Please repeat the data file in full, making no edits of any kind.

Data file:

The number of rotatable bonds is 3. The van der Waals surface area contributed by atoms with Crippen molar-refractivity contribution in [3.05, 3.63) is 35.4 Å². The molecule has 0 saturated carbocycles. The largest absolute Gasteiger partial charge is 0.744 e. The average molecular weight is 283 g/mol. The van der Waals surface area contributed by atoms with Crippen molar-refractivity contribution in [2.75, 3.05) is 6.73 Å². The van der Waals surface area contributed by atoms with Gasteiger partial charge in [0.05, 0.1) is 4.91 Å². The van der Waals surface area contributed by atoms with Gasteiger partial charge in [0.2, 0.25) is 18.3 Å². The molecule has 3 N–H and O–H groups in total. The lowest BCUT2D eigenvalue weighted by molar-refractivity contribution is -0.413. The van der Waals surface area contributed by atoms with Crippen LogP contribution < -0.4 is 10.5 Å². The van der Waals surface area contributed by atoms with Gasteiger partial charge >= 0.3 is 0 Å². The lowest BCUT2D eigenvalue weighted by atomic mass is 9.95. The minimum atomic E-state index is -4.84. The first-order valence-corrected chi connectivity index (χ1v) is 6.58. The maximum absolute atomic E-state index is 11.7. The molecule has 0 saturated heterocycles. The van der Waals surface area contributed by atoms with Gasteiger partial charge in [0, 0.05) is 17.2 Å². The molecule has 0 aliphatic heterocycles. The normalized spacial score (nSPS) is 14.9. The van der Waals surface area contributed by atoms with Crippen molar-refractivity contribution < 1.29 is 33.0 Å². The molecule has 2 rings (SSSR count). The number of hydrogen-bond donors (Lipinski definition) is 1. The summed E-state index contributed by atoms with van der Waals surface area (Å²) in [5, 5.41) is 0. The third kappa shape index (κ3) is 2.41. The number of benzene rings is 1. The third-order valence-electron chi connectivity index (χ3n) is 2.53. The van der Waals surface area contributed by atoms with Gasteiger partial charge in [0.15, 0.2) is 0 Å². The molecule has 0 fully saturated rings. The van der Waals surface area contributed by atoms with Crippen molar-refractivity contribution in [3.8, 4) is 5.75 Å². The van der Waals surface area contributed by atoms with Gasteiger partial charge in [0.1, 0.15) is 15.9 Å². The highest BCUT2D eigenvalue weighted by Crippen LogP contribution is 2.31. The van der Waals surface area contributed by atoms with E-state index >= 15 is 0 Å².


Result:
The number of rotatable bonds is 3. The van der Waals surface area contributed by atoms with Crippen molar-refractivity contribution in [3.05, 3.63) is 35.4 Å². The molecule has 0 saturated carbocycles. The largest absolute Gasteiger partial charge is 0.744 e. The average molecular weight is 283 g/mol. The van der Waals surface area contributed by atoms with Crippen molar-refractivity contribution in [2.75, 3.05) is 6.73 Å². The van der Waals surface area contributed by atoms with Gasteiger partial charge in [0.05, 0.1) is 4.91 Å². The van der Waals surface area contributed by atoms with Gasteiger partial charge in [0.2, 0.25) is 18.3 Å². The molecule has 3 N–H and O–H groups in total. The lowest BCUT2D eigenvalue weighted by molar-refractivity contribution is -0.413. The van der Waals surface area contributed by atoms with Crippen LogP contribution < -0.4 is 10.5 Å². The van der Waals surface area contributed by atoms with Gasteiger partial charge >= 0.3 is 0 Å². The lowest BCUT2D eigenvalue weighted by atomic mass is 9.95. The minimum atomic E-state index is -4.84. The first-order valence-corrected chi connectivity index (χ1v) is 6.58. The maximum absolute atomic E-state index is 11.7. The molecule has 0 saturated heterocycles. The van der Waals surface area contributed by atoms with Gasteiger partial charge in [0, 0.05) is 17.2 Å². The molecule has 0 aliphatic heterocycles. The normalized spacial score (nSPS) is 14.9. The van der Waals surface area contributed by atoms with Crippen molar-refractivity contribution < 1.29 is 33.0 Å². The molecule has 2 rings (SSSR count). The number of hydrogen-bond donors (Lipinski definition) is 1. The summed E-state index contributed by atoms with van der Waals surface area (Å²) in [5, 5.41) is 0. The third kappa shape index (κ3) is 2.41. The number of benzene rings is 1. The third-order valence-electron chi connectivity index (χ3n) is 2.53. The van der Waals surface area contributed by atoms with Gasteiger partial charge in [0.15, 0.2) is 0 Å². The molecule has 0 fully saturated rings. The van der Waals surface area contributed by atoms with Crippen molar-refractivity contribution in [3.8, 4) is 5.75 Å². The van der Waals surface area contributed by atoms with Gasteiger partial charge in [0.1, 0.15) is 15.9 Å². The highest BCUT2D eigenvalue weighted by Crippen LogP contribution is 2.31. The van der Waals surface area contributed by atoms with E-state index >= 15 is 0 Å².